But if that suggests a Hollywood story of miraculous cure, it is misleading. When they first tried the drug, in the summer of 1969, Sacks’s patients did indeed seem to rise like so many Lazaruses. But soon many patients had gone from one extreme to the other. Instead of immobility, patients now suffered from unstoppable movements, tics, agitation and insomnia. Some refused to go on with L-DOPA, preferring catatonia to mania; others resigned themselves to a life of violent oscillations.

There was, Sacks came to understand, no cure for what his patients had. At first he believed that if the dose of L-DOPA could be precisely calibrated, it would be possible to avoid its negative “side effects.” But the very idea of side effects, he came to realise, was an illusion. In a system as intricate as the human brain, the introduction of a powerful drug was inherently chaotic.

This realisation led Sacks to doubt the conventional understanding of health and sickness he had learned in his medical training. As he wrote in Awakenings: “We rationalise, we dissimulate, we pretend: we pretend that modern medicine is a rational science, all facts, no nonsense, and just what it seems.”

His approach to L-DOPA and its effects made him something of a pariah among neurologists. His papers on the subject “elicited vehemently censorious, even violent, rejections, as if there were something intolerable in what I had written. This confirmed my feeling that a deep nerve had been struck, that I had somehow elicited not just a medical, but a sort of epistemological, anxiety—and rage.”

This professional rejection led him to turn Awakenings into a call to arms, whose real subject is not just L-DOPA but the shortcomings of a mechanistic model of neurology. To fully understand a patient’s experience, Sacks argued, it’s necessary to think empathetically and biographically, not just biologically. The loss we experience in illness is not simply a matter of bodily function: our “sense of what is lost, and what must be found, is essentially a metaphysical one. If we arrest the patient in his metaphysical search, and ask him what it is that he wishes or seeks, he will not give us a tabulated list of items, but will say, simply, ‘My happiness,’ ‘My lost health,’ ‘My former condition,’ ‘A sense of reality.’”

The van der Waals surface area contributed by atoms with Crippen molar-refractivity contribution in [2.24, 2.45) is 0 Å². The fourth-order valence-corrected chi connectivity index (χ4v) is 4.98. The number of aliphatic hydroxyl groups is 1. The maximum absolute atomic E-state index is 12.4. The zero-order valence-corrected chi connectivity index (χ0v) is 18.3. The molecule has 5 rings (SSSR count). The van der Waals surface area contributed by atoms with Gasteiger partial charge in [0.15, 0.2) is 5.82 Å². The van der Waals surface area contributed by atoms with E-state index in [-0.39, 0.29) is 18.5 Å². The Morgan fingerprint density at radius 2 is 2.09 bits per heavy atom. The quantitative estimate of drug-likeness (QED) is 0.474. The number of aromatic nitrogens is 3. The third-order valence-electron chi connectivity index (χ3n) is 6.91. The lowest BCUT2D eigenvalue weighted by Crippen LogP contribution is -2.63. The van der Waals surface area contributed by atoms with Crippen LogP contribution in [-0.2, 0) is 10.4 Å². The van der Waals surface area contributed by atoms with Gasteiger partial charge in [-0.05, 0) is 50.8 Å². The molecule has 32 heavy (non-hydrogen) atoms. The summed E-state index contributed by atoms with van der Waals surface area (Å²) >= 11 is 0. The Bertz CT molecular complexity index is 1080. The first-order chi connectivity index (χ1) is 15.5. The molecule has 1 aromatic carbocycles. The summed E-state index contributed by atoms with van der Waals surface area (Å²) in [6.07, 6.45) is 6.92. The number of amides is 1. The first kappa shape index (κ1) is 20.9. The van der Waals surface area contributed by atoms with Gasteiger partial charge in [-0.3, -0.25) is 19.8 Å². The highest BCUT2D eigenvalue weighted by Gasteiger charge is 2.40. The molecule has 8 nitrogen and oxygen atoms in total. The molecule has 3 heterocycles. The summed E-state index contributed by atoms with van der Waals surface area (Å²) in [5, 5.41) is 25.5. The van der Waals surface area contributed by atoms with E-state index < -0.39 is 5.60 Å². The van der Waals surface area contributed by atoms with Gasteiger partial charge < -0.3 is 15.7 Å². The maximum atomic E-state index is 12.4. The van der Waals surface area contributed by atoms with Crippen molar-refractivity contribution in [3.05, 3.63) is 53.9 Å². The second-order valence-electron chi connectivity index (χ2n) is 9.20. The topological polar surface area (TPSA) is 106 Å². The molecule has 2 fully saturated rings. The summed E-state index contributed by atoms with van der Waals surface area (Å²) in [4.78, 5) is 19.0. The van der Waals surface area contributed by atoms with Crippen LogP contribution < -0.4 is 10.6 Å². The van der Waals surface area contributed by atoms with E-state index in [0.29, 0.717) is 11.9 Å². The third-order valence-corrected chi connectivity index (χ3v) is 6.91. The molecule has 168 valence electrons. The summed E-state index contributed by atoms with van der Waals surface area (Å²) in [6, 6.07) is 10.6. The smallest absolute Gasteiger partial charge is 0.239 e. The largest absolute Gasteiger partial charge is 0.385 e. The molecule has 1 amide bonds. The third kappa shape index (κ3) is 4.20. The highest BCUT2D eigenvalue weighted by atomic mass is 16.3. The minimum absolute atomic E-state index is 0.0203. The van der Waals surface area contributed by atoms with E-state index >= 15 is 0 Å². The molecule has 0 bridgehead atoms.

What the experiences of Awakenings taught Sacks was that neurological illness could only be fully understood by imagining the altered “sense of reality” that it brought to its victims. Some of the book’s most powerful and horrifying passages are its evocations of the subjective experience of severe Parkinson’s; what it feels like from the inside. In the case of “Rose R” it seemed that the disease had literally stopped her perception of time. “Waking up” in 1969, she still felt as though it were 1926, her last year of health before encephalitis lethargica claimed her. What did it feel like to spend 43 years trapped in timelessness, thinking about nothing? Rose R explained that it was like looking at a map.

“Everything I do is a map of itself, everything I do is a part of itself,” she told Sacks. “Every part leads into itself… I’ve got a thought in my mind, and then I see something in it, like a dot on the skyline. It comes nearer and nearer, and then I see what it is—it’s just the same thought I was thinking before. And then I see another dot, and another, and so on… Once I get going I can’t possibly stop. It’s like being caught between mirrors, or echoes, or something.”